My first ever expedition to Vietnam began with a brief stay in bustling Ho Chi Minh City or what was formally known as and still commonly called today, Saigon. Flying into Saigon city at night is like flying into a carnival with billions of dazzling neon lights promoting busy outdoor markets, food stalls, karaoke bars, cafes and the like. By daybreak, the city transforms into a maze of industrious people, shops selling everything imaginable, electric cables and death-dying traffic chaos which seems to emulate some sort of Zen flow to it all. Here is a collection of my photographic impressions of this busy city:
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Built in 1871 and named Norodom Palace when it was used as the colonial mansion of the French Governor-General of Indochina. In 1954, Ngo Dinh Diem took it over as his Presidential Palace. It was renamed the Reunification Palace after the famous incident on April 30, 1975 when tanks smashed through the front gates and Saigon surrendered to Ho Chi Minh’s NLF soldiers.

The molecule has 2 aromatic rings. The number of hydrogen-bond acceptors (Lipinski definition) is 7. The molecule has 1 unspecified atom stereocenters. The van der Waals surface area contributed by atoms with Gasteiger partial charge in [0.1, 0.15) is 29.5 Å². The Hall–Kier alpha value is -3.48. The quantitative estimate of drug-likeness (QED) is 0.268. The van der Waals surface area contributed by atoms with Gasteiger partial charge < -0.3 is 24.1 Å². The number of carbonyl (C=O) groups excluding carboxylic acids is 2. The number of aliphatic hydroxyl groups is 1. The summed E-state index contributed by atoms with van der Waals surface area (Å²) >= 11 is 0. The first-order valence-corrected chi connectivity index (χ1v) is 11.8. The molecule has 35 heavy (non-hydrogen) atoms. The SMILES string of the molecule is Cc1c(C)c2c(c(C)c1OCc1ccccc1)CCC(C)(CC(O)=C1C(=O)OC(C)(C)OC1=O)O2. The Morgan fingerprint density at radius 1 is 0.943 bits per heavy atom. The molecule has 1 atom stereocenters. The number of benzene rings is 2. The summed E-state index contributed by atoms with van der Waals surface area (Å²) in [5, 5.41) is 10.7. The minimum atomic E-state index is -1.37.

Built between 1877-1883 from imported materials shipped from France. Vietnam has the second largest Catholic minority in Asia, after the Philippines.
The Saigon Opera/Municipal Theatre, built in 1898 by the French to entertain but closed during the revolution. It was reopened by the Americans but shut down again when they left. It was re-opened and used by the Vietnamese government for administration and finally, in 1993, it was re-opened as a theatre!
Built between 1901-1908, known as the Hotel De Ville during the French period.
Saigon was both exhausting and interesting. Unfortunately, I couldn’t take advantage of all the cheap shopping so soon into my 3 week trip. Next up, the Mekong Delta!